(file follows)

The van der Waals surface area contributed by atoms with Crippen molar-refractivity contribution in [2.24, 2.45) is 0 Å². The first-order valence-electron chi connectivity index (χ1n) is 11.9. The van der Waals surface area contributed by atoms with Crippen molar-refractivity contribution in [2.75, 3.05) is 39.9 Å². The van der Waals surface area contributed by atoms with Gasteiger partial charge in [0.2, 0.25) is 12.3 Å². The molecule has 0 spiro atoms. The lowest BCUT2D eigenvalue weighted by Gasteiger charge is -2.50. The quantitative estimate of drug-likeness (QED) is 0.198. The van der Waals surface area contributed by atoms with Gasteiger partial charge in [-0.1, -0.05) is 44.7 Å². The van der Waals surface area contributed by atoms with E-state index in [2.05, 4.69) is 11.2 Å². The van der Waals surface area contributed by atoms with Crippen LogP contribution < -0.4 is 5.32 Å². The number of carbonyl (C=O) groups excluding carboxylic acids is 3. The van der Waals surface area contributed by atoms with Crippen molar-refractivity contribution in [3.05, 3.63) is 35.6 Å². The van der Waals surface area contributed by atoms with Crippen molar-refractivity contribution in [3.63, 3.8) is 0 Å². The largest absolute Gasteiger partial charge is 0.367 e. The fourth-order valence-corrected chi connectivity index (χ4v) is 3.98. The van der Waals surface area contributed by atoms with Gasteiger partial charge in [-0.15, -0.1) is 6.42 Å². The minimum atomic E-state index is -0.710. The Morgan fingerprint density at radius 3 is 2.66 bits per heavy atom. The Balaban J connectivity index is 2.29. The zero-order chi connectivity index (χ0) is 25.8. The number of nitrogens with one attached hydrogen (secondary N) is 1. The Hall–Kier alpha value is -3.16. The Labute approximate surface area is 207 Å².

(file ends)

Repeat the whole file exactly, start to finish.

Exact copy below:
The van der Waals surface area contributed by atoms with Crippen molar-refractivity contribution in [2.24, 2.45) is 0 Å². The first-order valence-electron chi connectivity index (χ1n) is 11.9. The van der Waals surface area contributed by atoms with Crippen molar-refractivity contribution in [2.75, 3.05) is 39.9 Å². The van der Waals surface area contributed by atoms with Gasteiger partial charge in [0.2, 0.25) is 12.3 Å². The molecule has 0 spiro atoms. The lowest BCUT2D eigenvalue weighted by Gasteiger charge is -2.50. The quantitative estimate of drug-likeness (QED) is 0.198. The van der Waals surface area contributed by atoms with Gasteiger partial charge in [-0.1, -0.05) is 44.7 Å². The van der Waals surface area contributed by atoms with E-state index in [2.05, 4.69) is 11.2 Å². The van der Waals surface area contributed by atoms with Crippen LogP contribution < -0.4 is 5.32 Å². The number of carbonyl (C=O) groups excluding carboxylic acids is 3. The van der Waals surface area contributed by atoms with Crippen molar-refractivity contribution in [3.05, 3.63) is 35.6 Å². The van der Waals surface area contributed by atoms with Crippen molar-refractivity contribution in [3.63, 3.8) is 0 Å². The largest absolute Gasteiger partial charge is 0.367 e. The fourth-order valence-corrected chi connectivity index (χ4v) is 3.98. The van der Waals surface area contributed by atoms with Gasteiger partial charge in [-0.15, -0.1) is 6.42 Å². The minimum atomic E-state index is -0.710. The Morgan fingerprint density at radius 3 is 2.66 bits per heavy atom. The Balaban J connectivity index is 2.29. The zero-order chi connectivity index (χ0) is 25.8. The number of nitrogens with one attached hydrogen (secondary N) is 1. The Hall–Kier alpha value is -3.16. The Labute approximate surface area is 207 Å².